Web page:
Juan of the Dead (2012)
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Juan is 40 years old, most of which he spent in Cuba doing absolutely nothing. Juan's only emotional tie is his daughter, Camila, a beautiful young girl that doesn't want anything to do with her father because the only thing he's good at is getting into trouble. Suddenly some strange things start to happen, people are turning violent attacking one to the other. Juan was first convinced it's just another stage of the Revolution. Little by little Juan and his friends start to realize that the attackers are not normal human beings and that killing them is quite a difficult task. They're not vampires, they're not possesed, but they're definitely not dissidents; a simple bite turns the victim into other violent killing machine and the only way to beat them is destroying their brains. Juan decides that the best way of facing the situation is making some money out of it..... -- (C) Official Site … More
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Critic Reviews for Juan of the Dead
A silly and occasionally creepy zombie movie, but one that also dares to have a brain...
Not only is this movie funnier than "Shawn of the Dead", its obvious inspiration, it is proof that Cuba is not a totalitarian dungeon.
Sure, some of the socialist humor and Cuban culture may be lost on American viewers, but the film is still a ton of fun.
This zombie revolucion takes aim at our funny bone and the damage done by the Castro regime.
The story is a bit choppy from the middle to the end. But, hardcore zombie fans can be very forgiving. And, for them, "Juan of the Dead" might just be worth the time. The ending is clever and upbeat. Not too bad.
A very broad and exceedingly splattery mash-up of horror, comedy, and mild social commentary.
A little too slight to fill out a feature-length run time, yet it's spunky enough to entertain and occasionally horrify, though it's not always the zombies that induce the most revulsion.
Juan of The Dead is rough and ready, the effects are a little shoddy, the comedy is broad and sometimes homophobic but there are just enough whimsical moments and deadpan hilarity to make it worthwhile.
[C]learly wants to invoke motifs of revolution rocking the status quo and of how people cope under the most extreme expressions of communist... but the humor falls flat -- waaaay flat -- for anyone not Cuban, or not at least familiar with life in Cuba...
This wacky zombie comedy exploits to the full this genre's juicy potential for satire: a more solemn kind of movie maybe couldn't get away with being quite as irreverent about the Castro government.
Rum zombie flick blends hit-and-miss buddy comedy with slyly subversive political commentary.
The 'Evil Dead' and Romero nods are fun, but characters appear for no reason and are bumped off without warning; there's just not enough flesh on these funny bones.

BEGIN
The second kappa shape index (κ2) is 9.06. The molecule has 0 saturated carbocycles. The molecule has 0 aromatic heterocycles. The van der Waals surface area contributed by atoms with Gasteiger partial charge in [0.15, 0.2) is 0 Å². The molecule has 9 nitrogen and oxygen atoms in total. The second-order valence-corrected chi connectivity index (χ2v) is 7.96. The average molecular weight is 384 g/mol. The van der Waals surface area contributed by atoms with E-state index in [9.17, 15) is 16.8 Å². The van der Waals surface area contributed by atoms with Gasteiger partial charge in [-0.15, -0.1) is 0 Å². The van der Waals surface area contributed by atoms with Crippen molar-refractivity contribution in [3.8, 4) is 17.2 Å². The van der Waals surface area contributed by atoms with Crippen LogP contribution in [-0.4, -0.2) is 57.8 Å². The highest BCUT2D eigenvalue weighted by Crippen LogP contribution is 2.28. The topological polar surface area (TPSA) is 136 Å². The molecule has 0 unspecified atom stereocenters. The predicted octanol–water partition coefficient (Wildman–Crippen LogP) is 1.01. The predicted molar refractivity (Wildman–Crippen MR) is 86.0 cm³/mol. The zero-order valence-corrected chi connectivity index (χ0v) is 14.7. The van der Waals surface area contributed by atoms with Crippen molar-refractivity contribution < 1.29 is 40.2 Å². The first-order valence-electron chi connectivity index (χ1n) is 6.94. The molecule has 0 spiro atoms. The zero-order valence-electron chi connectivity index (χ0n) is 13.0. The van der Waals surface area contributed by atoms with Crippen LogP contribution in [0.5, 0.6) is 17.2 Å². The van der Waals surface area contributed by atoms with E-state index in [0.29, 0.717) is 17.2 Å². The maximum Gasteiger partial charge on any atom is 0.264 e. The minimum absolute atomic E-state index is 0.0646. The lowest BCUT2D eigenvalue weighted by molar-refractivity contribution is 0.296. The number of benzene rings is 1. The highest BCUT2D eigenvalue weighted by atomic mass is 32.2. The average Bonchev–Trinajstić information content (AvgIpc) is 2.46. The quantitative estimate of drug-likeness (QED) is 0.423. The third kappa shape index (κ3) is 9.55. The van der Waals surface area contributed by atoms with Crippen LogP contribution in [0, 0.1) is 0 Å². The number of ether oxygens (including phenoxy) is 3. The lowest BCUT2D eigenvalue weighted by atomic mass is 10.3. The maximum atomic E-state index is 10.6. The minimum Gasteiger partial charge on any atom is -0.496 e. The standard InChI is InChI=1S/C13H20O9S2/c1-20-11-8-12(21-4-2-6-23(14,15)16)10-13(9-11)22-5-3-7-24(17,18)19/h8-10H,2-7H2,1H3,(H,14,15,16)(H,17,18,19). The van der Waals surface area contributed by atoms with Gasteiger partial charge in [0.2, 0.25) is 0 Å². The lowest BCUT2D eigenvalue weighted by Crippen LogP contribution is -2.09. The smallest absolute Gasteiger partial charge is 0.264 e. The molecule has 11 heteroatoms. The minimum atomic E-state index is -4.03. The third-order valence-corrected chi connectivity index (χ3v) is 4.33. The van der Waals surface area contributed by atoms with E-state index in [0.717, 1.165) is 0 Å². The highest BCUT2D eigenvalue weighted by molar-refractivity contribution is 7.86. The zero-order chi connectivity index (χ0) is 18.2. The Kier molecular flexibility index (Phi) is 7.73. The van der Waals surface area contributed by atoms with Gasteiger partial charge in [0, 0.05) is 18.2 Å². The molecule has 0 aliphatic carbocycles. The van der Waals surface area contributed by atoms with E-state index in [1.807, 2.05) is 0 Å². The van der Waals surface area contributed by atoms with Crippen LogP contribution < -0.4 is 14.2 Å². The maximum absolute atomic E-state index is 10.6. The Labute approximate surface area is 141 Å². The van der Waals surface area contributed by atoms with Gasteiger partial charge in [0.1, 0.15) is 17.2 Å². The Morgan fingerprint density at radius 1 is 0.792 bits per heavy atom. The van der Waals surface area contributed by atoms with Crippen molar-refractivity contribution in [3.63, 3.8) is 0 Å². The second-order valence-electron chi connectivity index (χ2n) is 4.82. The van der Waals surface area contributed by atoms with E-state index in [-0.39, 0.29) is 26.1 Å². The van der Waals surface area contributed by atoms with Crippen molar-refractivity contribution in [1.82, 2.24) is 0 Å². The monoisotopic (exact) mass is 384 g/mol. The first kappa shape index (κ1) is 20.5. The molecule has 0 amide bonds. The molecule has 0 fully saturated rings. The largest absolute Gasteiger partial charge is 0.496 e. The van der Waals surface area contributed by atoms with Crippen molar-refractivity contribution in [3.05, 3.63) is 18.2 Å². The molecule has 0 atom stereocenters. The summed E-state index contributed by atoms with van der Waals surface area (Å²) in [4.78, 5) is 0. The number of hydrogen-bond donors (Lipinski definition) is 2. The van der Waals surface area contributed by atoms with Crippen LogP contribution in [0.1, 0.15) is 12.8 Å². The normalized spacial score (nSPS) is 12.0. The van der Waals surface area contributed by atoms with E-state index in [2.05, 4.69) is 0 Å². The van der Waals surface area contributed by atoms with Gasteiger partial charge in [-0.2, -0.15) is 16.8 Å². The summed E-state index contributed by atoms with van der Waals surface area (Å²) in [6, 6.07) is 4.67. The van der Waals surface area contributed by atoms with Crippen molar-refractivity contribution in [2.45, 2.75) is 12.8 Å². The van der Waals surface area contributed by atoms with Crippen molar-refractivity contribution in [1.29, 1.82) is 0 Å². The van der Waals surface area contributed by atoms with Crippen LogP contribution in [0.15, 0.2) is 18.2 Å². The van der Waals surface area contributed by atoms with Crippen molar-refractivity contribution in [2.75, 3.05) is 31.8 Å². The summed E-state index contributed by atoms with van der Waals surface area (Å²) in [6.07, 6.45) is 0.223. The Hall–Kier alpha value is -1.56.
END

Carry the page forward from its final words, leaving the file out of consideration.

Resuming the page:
It's good day-glo fun with a satirical edge whose playfulness never allows proceedings to get too earnest.
If it's not too late in the day for yet another zombie movie, this has enough small pleasures - especially in the lead characterisations - to make it a worthwhile watch for a) Cuban exiles and b) long-term zombie completists.
As a zombie picture, Juan of the Dead is merely OK. But as a satirical comedy of life in Cuba under Castro, it totally kills - and keeps coming back for more.
Audience Reviews for Juan of the Dead
This is the Cuban (!) response to Britain's Shaun of the Dead: A zombie comedy. Of course they do not reinvent the wheel with the plot and the elements are the usual ones you'd also see in a students horror productions, but the setting and the feel of it all is so different that the film works for most parts. There are quite a few genuinely funny scenes, lots of splatter and the usual parade of everyday characters: the fat, disgusting sidekick, the gorgeous kick-ass daughter, the womanizer son, but also: the drag queen and her muscle man who can't see blood. The make-up effects are quite decent for an indie production, the computer effects on the other hand look a bit cheap. Given the film's heritage it may not be surprising that there's quite a bit of commentary on Cuba, the USA, capitalism etc. if you are reading between the lines. The film decides to make fun of all sides. Overall pretty amusing, even if sometimes a bit amateurish. For fans of the genre.More
As a Cuban version of 'Shaun of the Dead' this has a lot to compete with and if it doesn't hit the heights of that horror-comedy classic (or for that matter 'Zombieland') there is still a lot to enjoy here. The main group of 'heroes' are a lot less likeable than their British and American counterparts but the film makes it clear that life in Cuba under Castro's regime has hardened these people and sentimentality and compassion for your fellow man is a thing of the past. The fact that by the end of the film the main character has found his heart is perhaps predictable but still satisyfing. Laugh out loud moments include Juan's best friend and his haphazard way of firing his harpoon gun at the wrong moments, a bodybuilder who keeps fainting at the sight of blood so has to wear a blindfold when fighting and a novel way of decapitation that I imagine is similar to the way people produce crop-circles!More
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